Thursday, January 30, 2003

Bye-Bye, Kimono

Next to the loss by AOL of $98.7 billion (that’s $98,700,000,000.00, by the way), the closing of Berkeley’s Kasuri Dyeworks is an elephant and flea comparison. But although I continue to lose from my AOL investments and remain financially kimono-uninvolved, the closing of the little store at 1951 Shattuck strikes me as terribly sad. The reason storeowner Koji Wada is going under? The Japanese aren’t making kimono cloth in sufficient quantity anymore to keep the price of the merchandise affordable.

Ancient crafts are not being passed on. Remember how the sushi chef had to start by scrubbing the floors for a year before he was allowed to learn how to boil rice? No more. Same goes for kimono-making. Nobody can afford to apprentice 20 or 30 years to learn how to weave cloth that nobody will buy. Nobody but the rich can afford it. Besides the fact you have to hire somebody to dress you, since grandma no longer lives with you, you then need a car to get anywhere, since you can’t ride the trains. Kimonos don’t fit in the new Japan.

Or so says Patricia Yollin of the Chronicle. I have my doubts. I see kimonos all the time in Japan, even on the trains. Come the big holidays, they’re all over the place. And why can’t machines make the cloth? Can’t you program in stitches that look like human glitches? But the closing of this little shop in Berkeley is no doubt a more accurate indicator of the loss of a Japanese cultural treasure than my anecdotal evidence and uninformed questions.

I don’t think a whole lot about Japan when I am in California. I miss my friends, but I am not one who went to Japan for the culture. I remain pretty much a dunce when it comes to textiles and pottery, although I love what I find in front of me most of the time. I take the feminist line that hobbling girls and women in those explosively colorful to breathtakingly elegant (depending whether you’re 16 or 60) straightjacket outfits in a Japanese analogue to barefoot and pregnant.

But then I wander down Shattuck Avenue, past Walgreen’s and Ross “Dress for Less” and all those other slap-it-together-cheap places, and my eye catches this little kimono shop and I have a quiet moment of mentally stroking my Japanese permanent visa.

But then there are always the museums of cultural history.

January 30, 2003

Thursday, January 23, 2003

Letter to Debra Saunders

(in response to her article in the San Francisco Chronicle, January 23, 2003)


Dear Ms. Saunders:

Your column appeared this morning next to John Arquilla’s argument that our focus in the "war on terrorism" ought to be on arms control, not on war as a solution to problems. I read him first, and possibly that’s why your article came across as badly as it did. The two together ought to go into a textbook as an example of the difference between good journalism and bad. You have the disadvantage, as a journalist, of being a generalist while he, as a professor of defense analysis at one of our prestige military institutions, has more substantial content to work with, but you might have done your readers a service anyway, if you had taken the high road.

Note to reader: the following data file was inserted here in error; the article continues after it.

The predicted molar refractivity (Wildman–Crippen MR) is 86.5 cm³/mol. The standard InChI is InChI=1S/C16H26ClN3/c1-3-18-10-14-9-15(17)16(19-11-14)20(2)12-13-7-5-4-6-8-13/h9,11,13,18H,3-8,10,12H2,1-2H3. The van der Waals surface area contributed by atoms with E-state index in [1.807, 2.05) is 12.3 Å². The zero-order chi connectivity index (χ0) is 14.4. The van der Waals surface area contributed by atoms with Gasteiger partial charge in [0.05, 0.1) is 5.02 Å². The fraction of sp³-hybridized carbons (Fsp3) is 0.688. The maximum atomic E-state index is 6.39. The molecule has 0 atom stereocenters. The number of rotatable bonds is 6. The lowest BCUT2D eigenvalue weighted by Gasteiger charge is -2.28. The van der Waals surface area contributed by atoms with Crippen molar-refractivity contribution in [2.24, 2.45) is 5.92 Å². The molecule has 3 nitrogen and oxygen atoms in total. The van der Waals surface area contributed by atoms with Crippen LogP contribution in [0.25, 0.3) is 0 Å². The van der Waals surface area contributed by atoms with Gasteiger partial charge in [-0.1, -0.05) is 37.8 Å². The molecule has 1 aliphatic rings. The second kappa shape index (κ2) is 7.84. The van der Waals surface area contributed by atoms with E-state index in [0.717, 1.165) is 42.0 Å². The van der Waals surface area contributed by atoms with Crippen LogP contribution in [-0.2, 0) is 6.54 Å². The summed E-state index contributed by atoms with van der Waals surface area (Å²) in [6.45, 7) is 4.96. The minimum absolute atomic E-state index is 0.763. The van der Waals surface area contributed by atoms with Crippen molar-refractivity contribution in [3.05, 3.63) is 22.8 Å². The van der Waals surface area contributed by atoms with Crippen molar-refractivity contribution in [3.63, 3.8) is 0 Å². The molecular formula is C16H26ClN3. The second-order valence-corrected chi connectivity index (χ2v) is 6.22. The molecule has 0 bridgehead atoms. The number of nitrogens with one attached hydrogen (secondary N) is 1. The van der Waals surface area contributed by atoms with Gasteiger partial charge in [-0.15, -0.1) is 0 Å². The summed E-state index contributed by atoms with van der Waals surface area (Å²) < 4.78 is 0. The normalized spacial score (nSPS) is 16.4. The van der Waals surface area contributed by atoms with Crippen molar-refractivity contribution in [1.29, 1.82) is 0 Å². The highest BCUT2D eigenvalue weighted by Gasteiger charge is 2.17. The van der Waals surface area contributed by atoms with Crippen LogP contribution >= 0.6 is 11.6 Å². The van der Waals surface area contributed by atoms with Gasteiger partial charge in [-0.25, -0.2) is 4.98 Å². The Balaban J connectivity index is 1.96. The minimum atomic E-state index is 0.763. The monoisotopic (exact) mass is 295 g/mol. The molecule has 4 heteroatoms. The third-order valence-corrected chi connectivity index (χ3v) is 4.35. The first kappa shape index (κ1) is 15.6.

Instead you presented yourself as a petty no-nothing whose chief means of communication at her disposal is name-calling and derision. "…de Villepin looked down his nez…;" " ‘Let us not be diverted from our objective,’ de Villepin sniffed;" "Saddam-ites such as de Villepin..and Blix;" "…France’s idea of serious consequences for Hussein? Not being invited to Maxim’s for dinner?"

All very cute, this derision, but it hardly contributes to the need for clarity and depth in this life-and-death question of whether to unleash the fury of a rich angry nation on people under Hussein’s thumb and unable to get out of the way. Your points are there – de Villepin makes war more likely, Iraq will not disarm as long as Hussein is in power, Hussein thumbs his nose at Resolution 1441– but you just lay them out as if your readers didn’t know them already; you don’t argue, you simply declare.

You also counter de Villepin’s appeal to justice, solidarity, morality and the law with the made-for-sophomores argument that Hussein is a bad man who has "killed his own people." If justice demands that be be driven from office for doing this, what of the question the world is asking about why justice should be applied to people sitting on oil but not elsewhere?

You have the floor, Ms. Saunders. Could you not take your responsibility a bit more seriously? Is anything at all accomplished by lashing out at the French for not eliminating their Foreign Ministry and tying their foreign policy to ours for time and all eternity because we "saved their bacon" a half century ago?

After being an embarrassment for so many years, the Chronicle is now providing its readers with very high quality news and analysis. I know the pressure of deadlines means sometimes you have to write something without giving it much thought, but lashing out at France for doing what virtually all of Europe is doing makes you look punchdrunk. The Chronicle's quality depends on people like you to offset its liberal bias. I hope find your way back to playing that role responsibly.


Alan J. McCornick